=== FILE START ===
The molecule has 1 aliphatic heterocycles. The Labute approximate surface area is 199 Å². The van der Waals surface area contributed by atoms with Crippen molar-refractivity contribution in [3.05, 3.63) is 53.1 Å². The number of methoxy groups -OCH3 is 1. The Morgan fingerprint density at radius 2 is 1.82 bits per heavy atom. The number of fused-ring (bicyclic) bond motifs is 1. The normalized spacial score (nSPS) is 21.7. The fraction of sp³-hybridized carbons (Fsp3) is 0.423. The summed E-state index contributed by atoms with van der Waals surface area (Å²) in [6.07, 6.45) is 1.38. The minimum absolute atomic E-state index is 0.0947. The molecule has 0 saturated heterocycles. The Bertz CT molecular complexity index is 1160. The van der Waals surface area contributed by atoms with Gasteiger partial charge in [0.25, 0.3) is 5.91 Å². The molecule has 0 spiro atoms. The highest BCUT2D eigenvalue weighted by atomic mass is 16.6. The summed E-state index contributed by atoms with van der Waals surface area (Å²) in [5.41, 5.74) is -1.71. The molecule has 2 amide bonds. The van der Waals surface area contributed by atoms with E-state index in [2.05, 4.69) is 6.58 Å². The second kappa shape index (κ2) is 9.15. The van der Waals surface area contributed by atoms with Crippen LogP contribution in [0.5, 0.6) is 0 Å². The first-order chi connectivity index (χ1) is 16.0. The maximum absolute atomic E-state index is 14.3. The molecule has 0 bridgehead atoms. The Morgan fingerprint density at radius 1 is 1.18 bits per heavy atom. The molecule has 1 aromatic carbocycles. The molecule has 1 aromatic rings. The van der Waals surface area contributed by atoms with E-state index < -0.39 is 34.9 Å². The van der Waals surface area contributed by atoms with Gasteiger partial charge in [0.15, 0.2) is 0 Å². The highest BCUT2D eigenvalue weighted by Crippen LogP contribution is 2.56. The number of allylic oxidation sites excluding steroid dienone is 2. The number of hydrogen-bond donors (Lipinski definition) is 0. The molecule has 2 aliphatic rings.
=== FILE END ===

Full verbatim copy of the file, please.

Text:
The molecule has 1 aliphatic heterocycles. The Labute approximate surface area is 199 Å². The van der Waals surface area contributed by atoms with Crippen molar-refractivity contribution in [3.05, 3.63) is 53.1 Å². The number of methoxy groups -OCH3 is 1. The Morgan fingerprint density at radius 2 is 1.82 bits per heavy atom. The number of fused-ring (bicyclic) bond motifs is 1. The normalized spacial score (nSPS) is 21.7. The fraction of sp³-hybridized carbons (Fsp3) is 0.423. The summed E-state index contributed by atoms with van der Waals surface area (Å²) in [6.07, 6.45) is 1.38. The minimum absolute atomic E-state index is 0.0947. The molecule has 0 saturated heterocycles. The Bertz CT molecular complexity index is 1160. The van der Waals surface area contributed by atoms with Gasteiger partial charge in [0.25, 0.3) is 5.91 Å². The molecule has 0 spiro atoms. The highest BCUT2D eigenvalue weighted by atomic mass is 16.6. The summed E-state index contributed by atoms with van der Waals surface area (Å²) in [5.41, 5.74) is -1.71. The molecule has 2 amide bonds. The van der Waals surface area contributed by atoms with E-state index in [2.05, 4.69) is 6.58 Å². The second kappa shape index (κ2) is 9.15. The van der Waals surface area contributed by atoms with Crippen LogP contribution in [0.5, 0.6) is 0 Å². The first-order chi connectivity index (χ1) is 16.0. The maximum absolute atomic E-state index is 14.3. The molecule has 0 bridgehead atoms. The Morgan fingerprint density at radius 1 is 1.18 bits per heavy atom. The molecule has 1 aromatic carbocycles. The molecule has 1 aromatic rings. The van der Waals surface area contributed by atoms with E-state index < -0.39 is 34.9 Å². The van der Waals surface area contributed by atoms with Gasteiger partial charge in [0.15, 0.2) is 0 Å². The highest BCUT2D eigenvalue weighted by Crippen LogP contribution is 2.56. The number of allylic oxidation sites excluding steroid dienone is 2. The number of hydrogen-bond donors (Lipinski definition) is 0. The molecule has 2 aliphatic rings.